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Reports of Inhumane Conditions and Worrying Lack of Transparency at Milan’s CPR

A group of migrants in Milan's CPR, Source
A group of migrants in Milan’s CPR, Source

In February, a detainee protest concerning harmful living conditions and health risks in a detention centre in Milan was met with violent repression. This latest event, one of a string of similar incidents in Italy’s network of CPRs (Centro di Permanenza per il Rimpatrio), has raised broader concerns about the disregard for human rights across the country’s detention system. 

Protesting Detention Conditions 

According to reports, on the night of 10 February 2024, a group of detainees at a detention centre in Milan–the CPR di Milano–were involved in a fight with armed police agents who entered the facility upon the staff’s request. Detainees had previously been protesting the “undignified sanitary conditions,” the “inedible food” provided by an external catering company, and the lack of available medical care in the facility. 

Amongst detainees’ concerns have been fears about a potential scabies outbreak, or a similar disease, within the facility. Many detainees have reported experiencing itchy red spots on their bodies, yet they have either been denied access to appropriate medication or only offered sedative treatment. Additionally, complaints have arisen regarding the insufficiency, low quality, and foul odour of the food supplied.

According to local activists, detainees launched a protest which involved lying half-naked on the ground of the centre’s internal courtyard in the pouring rain. When police got involved, their heavy-handed suppression led to two detainees, including an eighteen-year-old, sustaining serious injuries. Allegedly, one suffered a broken leg and the other fell unconscious. They were only taken to hospital nine hours after the incident and were discharged shortly thereafter.

This is not the first time that concerns have been raised regarding this CPR–as well as others across Italy. The Milan detention centre has been the subject of relentless criticism from reporters, volunteers, and activists who have condemned rampant neglect and abuse within the facility. Amongst the main areas of concern identified in the past are the CPR’s unsuitable sanitary conditions and inadequate hygiene standards, serious risks for the mental and physical health of detainees, the lack of health care provision, the abuse and misemployment of psychotropic drugs, communications barriers hindering access to legal rights and, more broadly, a pervasive disregard for human rights. In January 2024 alone, 34 detainees had to be urgently transferred to hospital from the centre. 

Monitoring Concerns 

In the aftermath of the events, the Counsellor of Lombardia, accompanied by a doctor, a lawyer, and a volunteer from a local NGO, conducted an official inspection of the centre to shed light on the incident. Describing the visit, he noted that it was a “complicated visit constrained by refusals,” during which he was denied access to parts of the facility, including detainees’ cells; was repeatedly questioned about the legitimacy of his visit; and was not allowed to see detainees’ medical records.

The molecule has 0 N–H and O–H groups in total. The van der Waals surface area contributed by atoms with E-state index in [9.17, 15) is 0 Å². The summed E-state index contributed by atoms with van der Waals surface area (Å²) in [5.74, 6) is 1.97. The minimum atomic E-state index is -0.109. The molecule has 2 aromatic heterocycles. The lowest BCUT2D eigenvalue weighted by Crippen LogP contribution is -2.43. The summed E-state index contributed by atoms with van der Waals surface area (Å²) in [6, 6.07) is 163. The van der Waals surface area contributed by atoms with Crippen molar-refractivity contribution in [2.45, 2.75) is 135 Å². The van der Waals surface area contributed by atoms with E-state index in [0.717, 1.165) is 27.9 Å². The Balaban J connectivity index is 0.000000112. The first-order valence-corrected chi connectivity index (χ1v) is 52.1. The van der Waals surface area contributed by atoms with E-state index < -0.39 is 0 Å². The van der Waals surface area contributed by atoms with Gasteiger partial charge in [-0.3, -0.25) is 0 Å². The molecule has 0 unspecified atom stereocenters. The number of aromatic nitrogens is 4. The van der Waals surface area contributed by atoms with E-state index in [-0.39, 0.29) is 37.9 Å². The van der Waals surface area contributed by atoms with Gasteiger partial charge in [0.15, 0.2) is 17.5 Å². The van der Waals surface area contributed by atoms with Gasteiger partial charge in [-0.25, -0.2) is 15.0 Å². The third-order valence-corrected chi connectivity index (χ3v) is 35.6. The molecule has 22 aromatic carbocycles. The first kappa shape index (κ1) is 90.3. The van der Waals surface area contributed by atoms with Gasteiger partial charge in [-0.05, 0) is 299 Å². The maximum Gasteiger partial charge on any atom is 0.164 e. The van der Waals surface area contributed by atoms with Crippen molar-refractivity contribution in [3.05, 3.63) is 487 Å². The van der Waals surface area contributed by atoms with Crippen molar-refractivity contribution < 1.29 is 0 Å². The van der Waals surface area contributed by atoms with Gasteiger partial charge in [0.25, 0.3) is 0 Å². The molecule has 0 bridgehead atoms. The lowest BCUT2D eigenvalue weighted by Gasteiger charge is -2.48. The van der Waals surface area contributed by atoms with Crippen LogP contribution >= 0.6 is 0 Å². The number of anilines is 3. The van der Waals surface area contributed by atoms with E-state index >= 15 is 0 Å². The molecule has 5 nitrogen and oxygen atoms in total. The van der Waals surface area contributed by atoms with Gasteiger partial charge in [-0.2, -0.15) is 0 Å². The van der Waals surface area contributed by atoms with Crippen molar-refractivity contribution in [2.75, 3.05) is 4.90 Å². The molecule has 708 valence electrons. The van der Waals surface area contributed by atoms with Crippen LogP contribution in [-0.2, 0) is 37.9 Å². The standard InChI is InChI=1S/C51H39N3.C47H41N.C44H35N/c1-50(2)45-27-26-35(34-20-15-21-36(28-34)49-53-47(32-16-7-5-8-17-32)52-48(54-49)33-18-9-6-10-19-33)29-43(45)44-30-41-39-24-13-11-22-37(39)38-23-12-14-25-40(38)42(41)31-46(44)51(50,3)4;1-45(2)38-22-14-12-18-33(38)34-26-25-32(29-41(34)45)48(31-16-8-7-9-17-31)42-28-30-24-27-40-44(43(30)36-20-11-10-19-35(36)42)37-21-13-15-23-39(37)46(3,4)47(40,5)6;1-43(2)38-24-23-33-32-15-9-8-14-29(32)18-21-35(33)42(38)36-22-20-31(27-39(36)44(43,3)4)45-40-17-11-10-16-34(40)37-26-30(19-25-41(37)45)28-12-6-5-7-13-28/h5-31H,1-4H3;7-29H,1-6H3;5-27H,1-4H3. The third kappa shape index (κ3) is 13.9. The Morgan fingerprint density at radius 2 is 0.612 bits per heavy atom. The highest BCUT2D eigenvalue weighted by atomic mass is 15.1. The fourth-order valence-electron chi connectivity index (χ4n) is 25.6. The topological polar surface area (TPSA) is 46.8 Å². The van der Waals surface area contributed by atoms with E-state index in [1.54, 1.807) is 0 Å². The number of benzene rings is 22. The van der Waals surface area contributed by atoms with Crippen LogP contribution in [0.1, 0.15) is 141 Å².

The Counsellor’s report is alarming, and reveals a substantial lack of transparency and restricted access to information provided by the management of the centre. Martinina Srl, a private for-profit organisation, has been running Milan’s CPR since October 2022, and was investigated for fraud and unlawful activities in December 2023. After repeated reports from detainees, their lawyers, activists, reporters and government representatives about the company’s failure in meeting contractual obligations, the Prefecture of Milan opened a judicial investigation. This confirmed a substantive inconsistency between official documentation and the services provided.

Since 2014, some repatriation facilities in Italy have been privatised or handed over to multinational corporations. Observers have argued that this has often resulted in administrations that prioritise profit over compliance with human rights and legal obligations. Both Rome’s and Turin’s CPRs are run by Ors–the Organisation for Refugees Service–a Swiss company that administers 100 detention centres between Switzerland, Austria, Italy, Germany, and Spain. In 2015, several organisations similarly reported mal-administration in these centres.

Broader Concerns

This latest incident in Milan has raised concerns regarding harmful conditions and health risks associated with immigration detention in Italy more broadly. Indeed, similar concerns have been reported in many other detention facilities in the country, with cases of self-harm and death documented, and reports of protests becoming increasingly frequent. 

According to the NGO Naga, between 2018 and 2022 14 deaths were recorded in detention centres across Italy, with the average age of those who passed away being 33 years old. Information regarding the identity of the deceased and the causes or circumstances of their deaths is unavailable for 4 of those cases. Most recently, in February 2024, a 22 year old from Guinea named Ousmane Sylla committed suicide at the Ponte Galeria CPR in the outskirts of Rome. According to Internazionale, a riot broke out at the centre upon the news of his death, with police intervening with tear gas. On 4 February, a protest at the Gorizia, Gradisca D’Isonzo CPR saw a detainee fall from the roof and end up in hospital in a serious condition.

Despite the widespread concerns regarding detention in Italy, the country continues to move ahead with plans to open a detention facility in Albania–a move which observers decry for placing detention “even further out of sight.”

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